This position of Han communist hostility to all other forms of government has become a radicalizing influence within the CCP, and, via CCP domestic propaganda, the PRC as a whole. Indeed, Alex Joske, writing for the Jamestown Foundation’s China Brief in May of 2019, explains that, for the UFWD, “the key distinction is not between domestic and overseas activities, but rather between the Party and everyone else.”
The problem, from the United Front’s perspective, is that Japan, although geographically close to China, is in most other ways very far away. There are few overseas Chinese in Japan (although the number has recently been increasing), and so the central tactic described above, of targeting ethnic Chinese living abroad, is much less effective.
June Teufel Dreyer, a professor of politics at the University of Miami in the United States and an expert in Chinese political history, notes that the PRC has long had difficulty penetrating Japanese society. “Consonant with its Marxist mission to champion the rights of the workers of the world,” Dreyer writes, China in the early postwar period “established liaisons with the Japanese Socialist Party, and leftist labor unions, most notably the General Council of Trade Unions of Japan, generally referred to by its abbreviated name Sōhyō.” But much of the PRC’s efforts were frustrated, unlike elsewhere, by a general lack of interest in Japan in things Chinese, as well as by the very low numbers of Chinese in Japan.
The PRC attempted to turn anti-nuclear and anti-colonial sentiment in Japan to its advantage, but that was also to limited effect. “By the 1960s, Beijing’s strategy was to work through ideologically sympathetic, though typically not communist, groups in Japan to support political change in Japan consistent with Beijing’s ideological agenda. In the language of the Cold War, China aimed to create a ‘fifth column.’”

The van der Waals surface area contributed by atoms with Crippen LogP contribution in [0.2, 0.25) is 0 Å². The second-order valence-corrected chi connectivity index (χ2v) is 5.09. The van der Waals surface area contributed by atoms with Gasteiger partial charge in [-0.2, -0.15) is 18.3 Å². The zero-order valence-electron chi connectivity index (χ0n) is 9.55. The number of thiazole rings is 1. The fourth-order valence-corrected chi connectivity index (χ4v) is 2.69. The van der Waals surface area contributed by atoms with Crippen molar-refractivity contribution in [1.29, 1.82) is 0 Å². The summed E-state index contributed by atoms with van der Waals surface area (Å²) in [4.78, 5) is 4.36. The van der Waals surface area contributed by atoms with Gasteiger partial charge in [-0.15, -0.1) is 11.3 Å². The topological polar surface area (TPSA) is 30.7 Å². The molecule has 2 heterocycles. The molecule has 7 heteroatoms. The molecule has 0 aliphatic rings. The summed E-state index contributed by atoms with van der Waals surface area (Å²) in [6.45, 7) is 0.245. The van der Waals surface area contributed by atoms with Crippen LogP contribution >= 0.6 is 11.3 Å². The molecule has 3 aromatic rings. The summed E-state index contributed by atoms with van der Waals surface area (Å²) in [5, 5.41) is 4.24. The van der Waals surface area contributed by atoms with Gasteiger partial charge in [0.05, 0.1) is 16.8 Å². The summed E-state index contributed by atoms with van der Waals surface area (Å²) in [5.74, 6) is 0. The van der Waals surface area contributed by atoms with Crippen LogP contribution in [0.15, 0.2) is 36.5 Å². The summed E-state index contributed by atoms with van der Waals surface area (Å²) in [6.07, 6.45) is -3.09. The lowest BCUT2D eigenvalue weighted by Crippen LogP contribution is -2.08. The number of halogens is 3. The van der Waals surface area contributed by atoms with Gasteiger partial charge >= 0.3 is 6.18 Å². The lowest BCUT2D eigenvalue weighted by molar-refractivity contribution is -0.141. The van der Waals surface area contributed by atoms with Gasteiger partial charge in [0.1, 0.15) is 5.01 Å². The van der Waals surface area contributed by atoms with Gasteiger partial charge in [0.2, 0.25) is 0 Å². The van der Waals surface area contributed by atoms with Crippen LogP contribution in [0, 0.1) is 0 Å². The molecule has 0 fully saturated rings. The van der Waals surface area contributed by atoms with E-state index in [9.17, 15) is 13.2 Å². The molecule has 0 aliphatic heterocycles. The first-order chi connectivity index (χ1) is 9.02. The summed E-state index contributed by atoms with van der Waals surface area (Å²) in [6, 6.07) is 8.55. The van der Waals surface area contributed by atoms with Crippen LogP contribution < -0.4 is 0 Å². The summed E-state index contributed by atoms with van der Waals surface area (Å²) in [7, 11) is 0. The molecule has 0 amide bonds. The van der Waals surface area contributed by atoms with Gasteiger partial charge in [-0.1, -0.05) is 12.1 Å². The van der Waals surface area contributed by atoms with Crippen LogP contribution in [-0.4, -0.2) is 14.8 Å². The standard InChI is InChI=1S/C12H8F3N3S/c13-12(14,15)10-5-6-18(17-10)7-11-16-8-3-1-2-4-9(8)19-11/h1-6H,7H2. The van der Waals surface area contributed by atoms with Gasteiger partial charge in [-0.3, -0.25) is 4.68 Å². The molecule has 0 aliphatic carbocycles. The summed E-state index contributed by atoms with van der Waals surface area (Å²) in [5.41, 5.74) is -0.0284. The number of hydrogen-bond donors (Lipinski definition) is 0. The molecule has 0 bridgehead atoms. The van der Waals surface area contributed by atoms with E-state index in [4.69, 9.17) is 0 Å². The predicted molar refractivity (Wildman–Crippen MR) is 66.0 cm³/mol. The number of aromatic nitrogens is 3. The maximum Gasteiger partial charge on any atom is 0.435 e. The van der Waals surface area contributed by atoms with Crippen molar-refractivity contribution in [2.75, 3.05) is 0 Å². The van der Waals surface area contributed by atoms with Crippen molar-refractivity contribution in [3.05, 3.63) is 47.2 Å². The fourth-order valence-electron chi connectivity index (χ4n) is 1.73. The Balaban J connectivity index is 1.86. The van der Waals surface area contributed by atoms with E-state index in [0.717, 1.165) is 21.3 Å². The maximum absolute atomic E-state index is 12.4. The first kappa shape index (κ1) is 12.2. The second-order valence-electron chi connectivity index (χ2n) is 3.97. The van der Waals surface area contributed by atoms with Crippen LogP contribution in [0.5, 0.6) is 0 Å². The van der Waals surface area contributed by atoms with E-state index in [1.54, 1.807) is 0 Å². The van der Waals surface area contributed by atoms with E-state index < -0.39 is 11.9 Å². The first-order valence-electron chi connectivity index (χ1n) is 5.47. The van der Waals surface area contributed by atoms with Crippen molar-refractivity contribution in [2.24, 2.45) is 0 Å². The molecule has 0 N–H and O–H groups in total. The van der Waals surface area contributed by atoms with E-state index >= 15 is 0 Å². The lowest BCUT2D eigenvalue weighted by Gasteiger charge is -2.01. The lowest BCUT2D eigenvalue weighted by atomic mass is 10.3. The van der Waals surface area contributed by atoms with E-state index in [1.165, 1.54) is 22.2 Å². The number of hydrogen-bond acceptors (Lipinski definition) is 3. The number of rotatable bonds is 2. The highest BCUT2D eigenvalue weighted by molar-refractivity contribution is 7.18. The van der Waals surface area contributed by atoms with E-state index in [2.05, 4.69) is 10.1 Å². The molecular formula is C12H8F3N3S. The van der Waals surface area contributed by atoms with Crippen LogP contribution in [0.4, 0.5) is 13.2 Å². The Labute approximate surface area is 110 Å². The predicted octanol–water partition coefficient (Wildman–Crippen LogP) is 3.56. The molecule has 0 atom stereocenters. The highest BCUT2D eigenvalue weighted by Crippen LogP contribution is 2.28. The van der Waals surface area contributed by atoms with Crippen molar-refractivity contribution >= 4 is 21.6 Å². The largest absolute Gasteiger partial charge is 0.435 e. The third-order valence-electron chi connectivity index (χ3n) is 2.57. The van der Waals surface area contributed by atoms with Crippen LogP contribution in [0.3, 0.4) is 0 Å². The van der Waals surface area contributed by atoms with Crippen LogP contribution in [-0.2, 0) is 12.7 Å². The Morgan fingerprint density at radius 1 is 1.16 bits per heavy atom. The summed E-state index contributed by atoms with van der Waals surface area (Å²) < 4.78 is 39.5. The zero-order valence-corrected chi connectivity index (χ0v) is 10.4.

This “fifth column,” although not to be dismissed, was not nearly as effective as Soviet and American information warfare and propaganda activities. The PRC simply could not find a way to crack Japan and run espionage and influence operations in its neighbor as easily as it did elsewhere.
The Three Warfares of Influence Operations
The Tiananmen Square massacre and the first Gulf War dramatically changed the Chinese government’s tactics, and also added a new sense of urgency to United Front propaganda work.
In June of 1989, People’s Liberation Army (PLA) tanks and troops entered Tiananmen Square in Beijing, causing the death of at least 10,000 peaceful pro-democracy demonstrators, according to some Western reports. This was a public relations disaster for Beijing.
No longer able to conceal the true and brutal nature of the regime, Beijing instead upped its co-opting and elite capture efforts worldwide. The People’s Republic of China could not transform into a benign liberal democracy responsive to the needs of its people, because to do that would mean the downfall of the CCP and reprisals against its members, á la Ceausescus in Romania in 1989.
After watching the systematic dismantling of an enemy force by an American-led coalition in Kuwait and Iraq in 1990, PLA colonels Qiao Liang and Wang Xiangsui penned a book-length document, Unrestricted Warfare, which was later intercepted and translated by American intelligence.
Unrestricted Warfare, a manual for asymmetric war, lays out a strategy in which a militarily weaker country plays to its advantages in privileging propaganda, elite capture, and massive intellectual property theft over outright military confrontation. The manual demonstrates the depth by which the PRC understood its inadequacy in the face of overwhelming American military superiority.
It presents in broad brushstrokes what was given greater granularity in 2003 by June Teufel Dreyer, who writes, “[The] People’s Liberation Army’s Political Work Guidelines codified influence operations into the concept of the Three Warfares: public opinion warfare, psychological warfare, and legal warfare, the last-named usually abbreviated as ‘lawfare.’”
The PRC has driven their propaganda and disinformation war at great speed down these three tracks ever since.
Much of the work against Japan by the UF combines two or all three of the “warfares.” For example, public opinion warfare is bolstered by inflaming historical issues (psychological warfare). And the PRC’s defiance of international legal norms in attacking Japan is also being bolstered by concomitant attacks by the PRC against other border states as a cover for its own lawlessness.